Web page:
If there was one word to describe both Paloma Mami and her sound, it would be "suave"—in both the English and Spanish sense. The rising singer/songwriter is confident and bold—traits she has on full display all over her Instagram—but she’s also smooth and tender, something evident in her musical repertoire; In conversation with her, it is these characteristics that shine the most. A constant across her music is her velvety voice which imbues each piece with unique softness—regardless of subject matter. (She can switch from self-love anthems like
"Mami" to trap-infused ballads about heartbreak like “Fingías'' with ease.) Once you hear Paloma’s honeyed murmurs, it’s impossible to mistake her sound.
Born Paloma Rocío Castillo Astorga, the Chilean-American starlet chose her stage moniker when she was just getting started in the music industry and has since worn the latter part of her name as a breastplate. (Mami, an endearing term for mom in Spanish, has been popularized and most used as a slang term to compliment women.) "My name gives me a different type of personality, it makes me come out of my shell," the singer told Flaunt back in 2019. "My name turns me [into] a different person, an alter ego type thing. An empowered woman, not afraid of anything."
It might have started as a façade, but she’s undoubtedly the mami in the Latin music industry now. The New York City-born, Santiago-based artist has been making ripples in the scene since her breakout single "Not Steady" was released in 2018. She became an instant sensation in her Chilean home turf thanks to its trappy hi-hat rhythms and her lulling vocals. As told to Genius, the song was the first she ever wrote and, with it, she became the first Chilean act to be signed under Sony. With each of her releases since then, those ripples have only expanded. In 2019, she returned with steady hits like "Don’t Talk About Me," "Fingías," and "No Te Debí Besar" alongside Spanish rapper C. Tangana. In 2020, she started to give her audience a taste of what was to come with songs like "For Ya" and "Goteo," a braggadocious track about her drip. Now, her debut album, Sueños de Dalí, is throwing listeners into the deep end.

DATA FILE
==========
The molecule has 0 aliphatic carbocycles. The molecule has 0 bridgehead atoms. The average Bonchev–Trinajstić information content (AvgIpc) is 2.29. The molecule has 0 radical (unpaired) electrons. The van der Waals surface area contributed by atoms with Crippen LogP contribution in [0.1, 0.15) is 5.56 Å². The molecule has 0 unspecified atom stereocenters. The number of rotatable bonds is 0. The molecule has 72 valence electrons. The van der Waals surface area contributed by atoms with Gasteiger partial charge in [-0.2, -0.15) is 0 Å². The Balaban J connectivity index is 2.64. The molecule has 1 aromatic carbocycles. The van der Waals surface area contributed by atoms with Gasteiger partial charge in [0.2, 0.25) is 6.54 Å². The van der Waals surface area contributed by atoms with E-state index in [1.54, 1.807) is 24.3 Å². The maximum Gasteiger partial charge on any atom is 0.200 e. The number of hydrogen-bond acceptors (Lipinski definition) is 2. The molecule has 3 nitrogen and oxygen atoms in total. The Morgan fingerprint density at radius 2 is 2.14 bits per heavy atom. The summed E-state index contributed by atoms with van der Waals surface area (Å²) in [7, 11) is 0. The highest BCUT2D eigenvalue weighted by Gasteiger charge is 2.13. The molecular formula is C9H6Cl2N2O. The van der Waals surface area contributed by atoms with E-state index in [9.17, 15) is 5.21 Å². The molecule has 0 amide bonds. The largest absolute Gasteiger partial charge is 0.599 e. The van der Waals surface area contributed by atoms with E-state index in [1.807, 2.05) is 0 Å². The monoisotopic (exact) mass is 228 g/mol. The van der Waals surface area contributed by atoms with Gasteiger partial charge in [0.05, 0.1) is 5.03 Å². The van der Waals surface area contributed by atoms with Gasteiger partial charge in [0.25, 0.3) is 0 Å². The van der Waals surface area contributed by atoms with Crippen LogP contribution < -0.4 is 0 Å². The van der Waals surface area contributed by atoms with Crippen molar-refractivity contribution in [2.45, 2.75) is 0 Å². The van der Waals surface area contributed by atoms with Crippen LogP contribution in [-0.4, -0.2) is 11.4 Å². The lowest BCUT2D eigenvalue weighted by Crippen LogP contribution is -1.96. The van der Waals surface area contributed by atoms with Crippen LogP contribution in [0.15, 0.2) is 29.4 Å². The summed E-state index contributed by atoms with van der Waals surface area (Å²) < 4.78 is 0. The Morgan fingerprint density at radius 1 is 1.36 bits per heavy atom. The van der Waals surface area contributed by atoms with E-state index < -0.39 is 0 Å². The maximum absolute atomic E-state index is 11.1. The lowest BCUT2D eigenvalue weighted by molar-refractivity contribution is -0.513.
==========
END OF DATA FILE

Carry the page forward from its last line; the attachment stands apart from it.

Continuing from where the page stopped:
Inspired thematically and visually by the surrealist Spanish painter Salvador Dalí, Sueños de Dalí features 11 tracks that mix R&B, hip-hop and pop. The project is also laced with more than hints of reggaeton and even includes lullabies from Chilean folklore—as Latin music continues grabbing attention globally with its diversity of sounds, Paloma is seen as a part of its promising future. Putting songwriting at the forefront, she approaches music with artistry at heart, and it transcends. Equal parts personal and boppy, if her teenage offerings presented her to the world, Sueños de Dalí is her reintroduction—one with even more poise and calmness. "I feel like since the beginning of my career people just have not understood me," Paloma tells GRAMMY.com. "I don't think people ever will understand me, but hopefully more and more people will accept that."
GRAMMY.com caught up with Paloma Mami to discuss Sueños de Dalí, her idiosyncrasies as a Chilean-American and breaking into the U.S.
Before we get into the album, can you tell us a bit about growing up in New York and moving back to Chile in your teens? Why did you decide to move back? You live in Santiago now, right?
I do live in Santiago but I'm currently in Puerto Rico. I think it was four or five years ago that my mom decided to move to Chile because I was rebelling, I guess you could say. We were living in New York and I stopped going to school. I just was not being obedient to her and she couldn't control me. It was just my mom and my sister and me. She was working every single day, and had no idea that I was skipping school. When she found out, she was so mad and was like, "Your punishment is you're going to have to go to Chile. That way I can look after you properly."
Did you see it as a punishment when it happened?
Oh yeah. When it first happened, I did. I was so upset, obviously. I mean, New York is like the best place ever. That's where I grew up. All my friends were. Everything that I loved was in New York. It was really sad for me to leave. I loved Chile because my family was there, but other than that I didn't like anything else from it. When I moved there and I think it was the first month where I just was like, "wow, it's actually really great here, I love it."
So, it was a blessing in disguise. It worked out in the end.
Yeah, exactly. It really was.
Sueños de Dalí is your first album and you likened the release to a timeless painting. Why a Dalí painting? Why a surrealist painting?